The predictable fate. My father in law was such an hypocondriac yet was dismayed when death arrived. I wonder if he only pretended this “I will die soon business” to fend off bad luck.

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  11. September 17, 2010 at 4:49 am

    this was so touching.. loved it

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  12. Tess Kincaid
    September 17, 2010 at 5:36 am

    I'm a first of a first, raised by a hypochondriac. It wasn't a pretty picture. Powerful piece.

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  13. September 17, 2010 at 12:40 pm

    This is a wonderful piece and I can totally relate to it within my own family. It is their selfishness they just don't see. Yikes it really does suck.

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  14. September 17, 2010 at 7:29 pm

    oh nice piece…its got some grit and a whole lot of emotion and written well…nice magpie.

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  15. September 17, 2010 at 9:49 pm

    I can feel your pain. It seems it really came to a head for you when he was finally gone. Maybe because you never got the answers you were looking for or an apology or shown love from him in the way you wanted. And now that he is gone, you feel you will never get this.
    What i have learned, though, is that people have their own shit and their own pain and it has nothing to do with you. He just did what he knows. I am sure it is hard when you, the child, is burden with needing to give nurturing to those that should be giving it to you. But as we grow older I think we learn that our parents are just people with their own set of fucked up problems and their behaviours/choices were no reflection of you:)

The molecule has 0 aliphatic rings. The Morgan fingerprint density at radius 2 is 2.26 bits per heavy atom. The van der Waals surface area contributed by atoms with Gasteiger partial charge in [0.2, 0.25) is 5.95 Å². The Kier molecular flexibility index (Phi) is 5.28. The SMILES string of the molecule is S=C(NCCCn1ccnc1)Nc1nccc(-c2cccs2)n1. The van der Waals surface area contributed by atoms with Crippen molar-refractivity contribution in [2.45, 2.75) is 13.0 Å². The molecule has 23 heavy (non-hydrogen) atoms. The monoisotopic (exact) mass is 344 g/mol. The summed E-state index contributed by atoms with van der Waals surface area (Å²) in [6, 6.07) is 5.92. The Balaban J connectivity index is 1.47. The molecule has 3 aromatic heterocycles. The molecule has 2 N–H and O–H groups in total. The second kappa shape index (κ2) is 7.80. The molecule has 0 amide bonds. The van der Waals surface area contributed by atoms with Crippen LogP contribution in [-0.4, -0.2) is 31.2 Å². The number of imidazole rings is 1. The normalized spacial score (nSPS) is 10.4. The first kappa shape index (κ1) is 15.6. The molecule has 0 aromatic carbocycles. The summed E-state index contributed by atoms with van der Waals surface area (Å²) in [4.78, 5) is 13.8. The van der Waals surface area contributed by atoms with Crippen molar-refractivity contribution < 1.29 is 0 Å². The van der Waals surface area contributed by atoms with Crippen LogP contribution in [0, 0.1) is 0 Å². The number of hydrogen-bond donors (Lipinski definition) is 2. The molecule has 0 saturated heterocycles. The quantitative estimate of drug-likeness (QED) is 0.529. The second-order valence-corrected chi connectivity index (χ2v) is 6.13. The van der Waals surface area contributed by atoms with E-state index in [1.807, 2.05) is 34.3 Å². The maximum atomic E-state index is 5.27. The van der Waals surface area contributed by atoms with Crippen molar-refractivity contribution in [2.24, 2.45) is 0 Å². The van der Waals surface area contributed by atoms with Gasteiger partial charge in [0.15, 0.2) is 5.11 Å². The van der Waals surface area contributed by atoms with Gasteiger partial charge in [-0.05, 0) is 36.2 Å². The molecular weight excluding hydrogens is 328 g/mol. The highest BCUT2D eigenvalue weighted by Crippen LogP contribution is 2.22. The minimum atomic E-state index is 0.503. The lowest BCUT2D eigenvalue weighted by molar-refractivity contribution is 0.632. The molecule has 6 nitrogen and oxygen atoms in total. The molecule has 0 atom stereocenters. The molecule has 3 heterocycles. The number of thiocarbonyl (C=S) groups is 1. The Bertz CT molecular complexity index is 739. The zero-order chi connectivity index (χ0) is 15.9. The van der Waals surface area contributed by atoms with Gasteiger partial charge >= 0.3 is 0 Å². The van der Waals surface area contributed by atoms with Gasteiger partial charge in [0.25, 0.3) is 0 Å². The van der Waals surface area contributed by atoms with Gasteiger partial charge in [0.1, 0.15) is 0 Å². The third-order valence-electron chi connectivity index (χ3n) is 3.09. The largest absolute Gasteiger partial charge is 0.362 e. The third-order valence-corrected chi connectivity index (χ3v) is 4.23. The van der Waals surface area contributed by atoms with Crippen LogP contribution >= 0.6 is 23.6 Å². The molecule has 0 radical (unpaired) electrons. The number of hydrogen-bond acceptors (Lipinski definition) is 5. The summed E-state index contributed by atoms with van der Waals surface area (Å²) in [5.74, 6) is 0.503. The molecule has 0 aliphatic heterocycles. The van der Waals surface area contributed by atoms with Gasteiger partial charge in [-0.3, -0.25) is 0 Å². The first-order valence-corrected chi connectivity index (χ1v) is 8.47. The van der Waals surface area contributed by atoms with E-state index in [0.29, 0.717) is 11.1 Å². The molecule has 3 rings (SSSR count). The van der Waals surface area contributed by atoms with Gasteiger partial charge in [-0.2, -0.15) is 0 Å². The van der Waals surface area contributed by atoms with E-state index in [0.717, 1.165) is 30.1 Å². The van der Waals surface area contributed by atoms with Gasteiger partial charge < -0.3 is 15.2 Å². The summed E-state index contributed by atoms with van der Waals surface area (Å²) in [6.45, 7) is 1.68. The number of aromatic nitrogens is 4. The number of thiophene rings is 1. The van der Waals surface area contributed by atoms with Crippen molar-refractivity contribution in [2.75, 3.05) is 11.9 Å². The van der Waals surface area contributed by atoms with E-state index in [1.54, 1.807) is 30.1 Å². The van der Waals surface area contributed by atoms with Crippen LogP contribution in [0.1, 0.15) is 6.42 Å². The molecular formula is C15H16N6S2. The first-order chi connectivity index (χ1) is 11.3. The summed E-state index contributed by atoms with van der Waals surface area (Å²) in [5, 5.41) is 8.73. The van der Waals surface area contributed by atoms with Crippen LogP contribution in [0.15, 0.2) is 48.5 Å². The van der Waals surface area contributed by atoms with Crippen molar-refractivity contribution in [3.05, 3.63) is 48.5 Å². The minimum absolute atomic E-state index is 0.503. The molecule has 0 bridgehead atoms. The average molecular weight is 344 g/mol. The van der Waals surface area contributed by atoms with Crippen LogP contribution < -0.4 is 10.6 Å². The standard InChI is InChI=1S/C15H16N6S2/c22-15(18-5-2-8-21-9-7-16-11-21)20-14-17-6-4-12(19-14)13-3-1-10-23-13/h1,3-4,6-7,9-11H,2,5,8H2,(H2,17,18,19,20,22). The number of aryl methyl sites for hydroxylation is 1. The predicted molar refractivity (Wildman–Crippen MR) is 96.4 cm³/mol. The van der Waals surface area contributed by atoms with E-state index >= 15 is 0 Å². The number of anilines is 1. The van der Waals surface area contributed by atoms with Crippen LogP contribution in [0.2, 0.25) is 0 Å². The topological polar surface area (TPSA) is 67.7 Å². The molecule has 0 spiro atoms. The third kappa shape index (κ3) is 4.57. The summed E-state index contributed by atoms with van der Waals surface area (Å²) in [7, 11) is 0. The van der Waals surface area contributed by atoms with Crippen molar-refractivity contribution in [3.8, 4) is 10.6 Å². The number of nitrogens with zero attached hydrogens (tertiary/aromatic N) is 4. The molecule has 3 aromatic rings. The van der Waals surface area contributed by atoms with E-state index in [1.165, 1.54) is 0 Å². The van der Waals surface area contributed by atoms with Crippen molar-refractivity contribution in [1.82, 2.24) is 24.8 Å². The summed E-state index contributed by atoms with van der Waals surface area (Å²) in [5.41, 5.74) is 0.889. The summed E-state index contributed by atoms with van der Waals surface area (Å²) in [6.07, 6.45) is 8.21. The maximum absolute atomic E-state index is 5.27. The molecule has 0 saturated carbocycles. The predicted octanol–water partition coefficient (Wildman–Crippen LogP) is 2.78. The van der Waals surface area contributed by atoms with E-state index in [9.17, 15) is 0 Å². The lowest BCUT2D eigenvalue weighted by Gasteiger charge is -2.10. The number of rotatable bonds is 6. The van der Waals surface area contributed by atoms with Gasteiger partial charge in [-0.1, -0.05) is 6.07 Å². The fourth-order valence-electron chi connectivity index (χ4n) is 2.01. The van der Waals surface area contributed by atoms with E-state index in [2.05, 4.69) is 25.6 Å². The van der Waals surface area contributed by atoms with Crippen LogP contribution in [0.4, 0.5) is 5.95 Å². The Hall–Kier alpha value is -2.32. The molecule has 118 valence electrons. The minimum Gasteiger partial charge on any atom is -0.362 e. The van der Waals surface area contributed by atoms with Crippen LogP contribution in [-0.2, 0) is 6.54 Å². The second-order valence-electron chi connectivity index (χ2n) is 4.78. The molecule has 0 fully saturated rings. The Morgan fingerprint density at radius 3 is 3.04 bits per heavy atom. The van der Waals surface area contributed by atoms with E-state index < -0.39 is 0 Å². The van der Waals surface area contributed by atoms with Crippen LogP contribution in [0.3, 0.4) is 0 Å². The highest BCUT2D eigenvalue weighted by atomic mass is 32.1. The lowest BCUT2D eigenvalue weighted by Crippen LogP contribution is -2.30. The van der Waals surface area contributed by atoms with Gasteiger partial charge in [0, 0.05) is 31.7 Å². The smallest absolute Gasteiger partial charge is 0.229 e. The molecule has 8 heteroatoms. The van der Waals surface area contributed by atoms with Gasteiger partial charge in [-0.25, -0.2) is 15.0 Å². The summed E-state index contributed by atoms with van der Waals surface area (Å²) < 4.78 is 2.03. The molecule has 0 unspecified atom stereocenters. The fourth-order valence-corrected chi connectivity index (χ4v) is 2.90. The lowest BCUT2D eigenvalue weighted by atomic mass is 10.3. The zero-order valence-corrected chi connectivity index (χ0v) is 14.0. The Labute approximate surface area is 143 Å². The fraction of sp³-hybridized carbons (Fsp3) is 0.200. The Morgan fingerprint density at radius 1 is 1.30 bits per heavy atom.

I believe writing through your feelings will help heal too. I know it does for me.

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  16. September 17, 2010 at 10:02 pm

    I feel 4 u. That's a sad tale.

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  17. September 18, 2010 at 4:34 pm

    You write it as though they were somnabulists around you. Even while they were living, in a way they were already gone.

    I like how you see. You keep your history but you don't stay there. You keep walking.

    xo
    erin

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  18. September 18, 2010 at 8:12 pm

    I know of which you speak…the Dad who cried wolf..gone now…what was he thinking??? We were left hurting not him. A permanent fix for a temporary problem. Nice work here.

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  19. September 19, 2010 at 12:43 am

    My stepfather's mother, who dined with us once a week, was like that. Her beginning to nearly all statements was, When Iah dah…. She was a Southern belle and when she said I die it sounded like Iah dah, which made my sis and me hysterical so we would be stifling our laughter into the palms of our hands until my mother would gesture for us to leave the room, after which we'd race to one of our bedrooms, toss ourselves onto the bed, and laugh our heads off about the old pain in the ass. I realize now that her accent was a blessing in that the event was funny to us with no lasting side effects as the dad in your piece (yours? fiction?) left behind.

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  20. September 20, 2010 at 9:57 am

    certainly intriguing…

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  21. September 20, 2010 at 11:31 am

    beautiful sentiments,
    very well done!

    Like